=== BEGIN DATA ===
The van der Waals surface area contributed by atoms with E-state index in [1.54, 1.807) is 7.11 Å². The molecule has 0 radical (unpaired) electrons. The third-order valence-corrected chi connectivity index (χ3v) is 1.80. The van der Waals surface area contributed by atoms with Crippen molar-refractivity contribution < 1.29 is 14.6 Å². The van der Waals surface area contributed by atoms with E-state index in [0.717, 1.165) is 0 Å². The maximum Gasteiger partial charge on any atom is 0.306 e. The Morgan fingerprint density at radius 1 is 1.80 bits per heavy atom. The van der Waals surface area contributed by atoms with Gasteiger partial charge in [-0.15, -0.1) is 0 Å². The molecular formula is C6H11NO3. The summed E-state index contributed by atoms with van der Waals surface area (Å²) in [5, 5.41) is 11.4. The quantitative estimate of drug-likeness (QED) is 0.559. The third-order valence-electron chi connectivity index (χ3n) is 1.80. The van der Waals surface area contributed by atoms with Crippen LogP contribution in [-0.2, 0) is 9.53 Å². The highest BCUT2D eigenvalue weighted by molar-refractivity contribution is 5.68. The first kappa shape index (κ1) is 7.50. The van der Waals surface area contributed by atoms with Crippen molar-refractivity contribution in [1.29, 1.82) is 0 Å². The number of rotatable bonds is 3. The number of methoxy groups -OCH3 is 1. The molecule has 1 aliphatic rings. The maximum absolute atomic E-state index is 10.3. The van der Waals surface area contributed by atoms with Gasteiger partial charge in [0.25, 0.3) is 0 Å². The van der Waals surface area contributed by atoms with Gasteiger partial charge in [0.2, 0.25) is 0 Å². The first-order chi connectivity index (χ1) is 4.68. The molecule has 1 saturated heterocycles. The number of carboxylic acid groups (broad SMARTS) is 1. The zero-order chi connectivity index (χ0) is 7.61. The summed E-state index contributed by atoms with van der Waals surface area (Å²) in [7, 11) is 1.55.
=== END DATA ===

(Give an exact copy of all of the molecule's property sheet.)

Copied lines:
The van der Waals surface area contributed by atoms with E-state index in [1.54, 1.807) is 7.11 Å². The molecule has 0 radical (unpaired) electrons. The third-order valence-corrected chi connectivity index (χ3v) is 1.80. The van der Waals surface area contributed by atoms with Crippen molar-refractivity contribution < 1.29 is 14.6 Å². The van der Waals surface area contributed by atoms with E-state index in [0.717, 1.165) is 0 Å². The maximum Gasteiger partial charge on any atom is 0.306 e. The Morgan fingerprint density at radius 1 is 1.80 bits per heavy atom. The van der Waals surface area contributed by atoms with Gasteiger partial charge in [-0.15, -0.1) is 0 Å². The molecular formula is C6H11NO3. The summed E-state index contributed by atoms with van der Waals surface area (Å²) in [5, 5.41) is 11.4. The quantitative estimate of drug-likeness (QED) is 0.559. The third-order valence-electron chi connectivity index (χ3n) is 1.80. The van der Waals surface area contributed by atoms with Crippen LogP contribution in [-0.2, 0) is 9.53 Å². The highest BCUT2D eigenvalue weighted by molar-refractivity contribution is 5.68. The first kappa shape index (κ1) is 7.50. The van der Waals surface area contributed by atoms with Crippen molar-refractivity contribution in [1.29, 1.82) is 0 Å². The number of rotatable bonds is 3. The number of methoxy groups -OCH3 is 1. The molecule has 1 aliphatic rings. The maximum absolute atomic E-state index is 10.3. The van der Waals surface area contributed by atoms with Gasteiger partial charge in [0.25, 0.3) is 0 Å². The van der Waals surface area contributed by atoms with Gasteiger partial charge in [0.2, 0.25) is 0 Å². The first-order chi connectivity index (χ1) is 4.68. The molecule has 1 saturated heterocycles. The number of carboxylic acid groups (broad SMARTS) is 1. The zero-order chi connectivity index (χ0) is 7.61. The summed E-state index contributed by atoms with van der Waals surface area (Å²) in [7, 11) is 1.55.